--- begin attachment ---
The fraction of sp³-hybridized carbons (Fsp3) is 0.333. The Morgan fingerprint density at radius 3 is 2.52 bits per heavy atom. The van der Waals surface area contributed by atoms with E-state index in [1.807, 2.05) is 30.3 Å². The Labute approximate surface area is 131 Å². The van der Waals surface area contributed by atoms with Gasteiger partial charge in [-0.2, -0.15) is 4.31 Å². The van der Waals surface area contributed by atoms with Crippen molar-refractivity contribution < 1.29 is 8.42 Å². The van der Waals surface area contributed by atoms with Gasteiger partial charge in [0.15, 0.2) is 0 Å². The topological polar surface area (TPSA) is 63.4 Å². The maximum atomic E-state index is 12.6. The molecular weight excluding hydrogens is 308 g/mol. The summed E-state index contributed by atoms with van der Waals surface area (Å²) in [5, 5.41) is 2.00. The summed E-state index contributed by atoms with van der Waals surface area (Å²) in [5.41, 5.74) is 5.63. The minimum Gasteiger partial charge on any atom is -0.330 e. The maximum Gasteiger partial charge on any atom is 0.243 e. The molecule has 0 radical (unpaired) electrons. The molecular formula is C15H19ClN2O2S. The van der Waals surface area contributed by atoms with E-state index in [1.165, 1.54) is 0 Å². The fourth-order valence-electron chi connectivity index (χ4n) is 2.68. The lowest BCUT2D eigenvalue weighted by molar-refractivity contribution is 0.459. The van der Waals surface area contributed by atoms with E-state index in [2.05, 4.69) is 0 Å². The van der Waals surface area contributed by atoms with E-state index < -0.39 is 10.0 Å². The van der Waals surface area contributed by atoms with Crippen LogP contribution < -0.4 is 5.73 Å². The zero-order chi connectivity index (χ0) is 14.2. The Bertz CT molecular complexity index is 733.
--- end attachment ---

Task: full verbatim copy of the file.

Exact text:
The fraction of sp³-hybridized carbons (Fsp3) is 0.333. The Morgan fingerprint density at radius 3 is 2.52 bits per heavy atom. The van der Waals surface area contributed by atoms with E-state index in [1.807, 2.05) is 30.3 Å². The Labute approximate surface area is 131 Å². The van der Waals surface area contributed by atoms with Gasteiger partial charge in [-0.2, -0.15) is 4.31 Å². The van der Waals surface area contributed by atoms with Crippen molar-refractivity contribution < 1.29 is 8.42 Å². The van der Waals surface area contributed by atoms with Gasteiger partial charge in [0.15, 0.2) is 0 Å². The topological polar surface area (TPSA) is 63.4 Å². The maximum atomic E-state index is 12.6. The molecular weight excluding hydrogens is 308 g/mol. The summed E-state index contributed by atoms with van der Waals surface area (Å²) in [5, 5.41) is 2.00. The summed E-state index contributed by atoms with van der Waals surface area (Å²) in [5.41, 5.74) is 5.63. The minimum Gasteiger partial charge on any atom is -0.330 e. The maximum Gasteiger partial charge on any atom is 0.243 e. The molecule has 0 radical (unpaired) electrons. The molecular formula is C15H19ClN2O2S. The van der Waals surface area contributed by atoms with E-state index in [1.165, 1.54) is 0 Å². The fourth-order valence-electron chi connectivity index (χ4n) is 2.68. The lowest BCUT2D eigenvalue weighted by molar-refractivity contribution is 0.459. The van der Waals surface area contributed by atoms with E-state index in [2.05, 4.69) is 0 Å². The van der Waals surface area contributed by atoms with E-state index < -0.39 is 10.0 Å². The van der Waals surface area contributed by atoms with Crippen LogP contribution < -0.4 is 5.73 Å². The zero-order chi connectivity index (χ0) is 14.2. The Bertz CT molecular complexity index is 733.